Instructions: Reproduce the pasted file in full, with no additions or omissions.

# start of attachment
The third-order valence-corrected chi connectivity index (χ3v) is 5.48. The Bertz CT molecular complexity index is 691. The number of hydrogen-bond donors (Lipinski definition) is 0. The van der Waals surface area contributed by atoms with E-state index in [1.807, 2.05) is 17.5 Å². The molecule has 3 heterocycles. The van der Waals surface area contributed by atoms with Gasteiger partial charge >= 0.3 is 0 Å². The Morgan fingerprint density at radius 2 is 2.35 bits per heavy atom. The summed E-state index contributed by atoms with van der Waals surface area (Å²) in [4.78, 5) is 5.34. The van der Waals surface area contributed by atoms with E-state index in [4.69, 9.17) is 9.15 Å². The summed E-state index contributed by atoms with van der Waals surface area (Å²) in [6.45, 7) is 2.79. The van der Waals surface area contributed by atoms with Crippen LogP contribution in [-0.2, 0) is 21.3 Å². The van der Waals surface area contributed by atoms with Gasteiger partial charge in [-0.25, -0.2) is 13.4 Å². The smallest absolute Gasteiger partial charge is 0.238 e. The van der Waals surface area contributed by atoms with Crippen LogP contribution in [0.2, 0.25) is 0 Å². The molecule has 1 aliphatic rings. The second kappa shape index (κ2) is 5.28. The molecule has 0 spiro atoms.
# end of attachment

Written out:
The third-order valence-corrected chi connectivity index (χ3v) is 5.48. The Bertz CT molecular complexity index is 691. The number of hydrogen-bond donors (Lipinski definition) is 0. The van der Waals surface area contributed by atoms with E-state index in [1.807, 2.05) is 17.5 Å². The molecule has 3 heterocycles. The van der Waals surface area contributed by atoms with Gasteiger partial charge >= 0.3 is 0 Å². The Morgan fingerprint density at radius 2 is 2.35 bits per heavy atom. The summed E-state index contributed by atoms with van der Waals surface area (Å²) in [4.78, 5) is 5.34. The van der Waals surface area contributed by atoms with E-state index in [4.69, 9.17) is 9.15 Å². The summed E-state index contributed by atoms with van der Waals surface area (Å²) in [6.45, 7) is 2.79. The van der Waals surface area contributed by atoms with Crippen LogP contribution in [-0.2, 0) is 21.3 Å². The van der Waals surface area contributed by atoms with Gasteiger partial charge in [-0.25, -0.2) is 13.4 Å². The smallest absolute Gasteiger partial charge is 0.238 e. The van der Waals surface area contributed by atoms with Crippen LogP contribution in [0.2, 0.25) is 0 Å². The molecule has 1 aliphatic rings. The second kappa shape index (κ2) is 5.28. The molecule has 0 spiro atoms.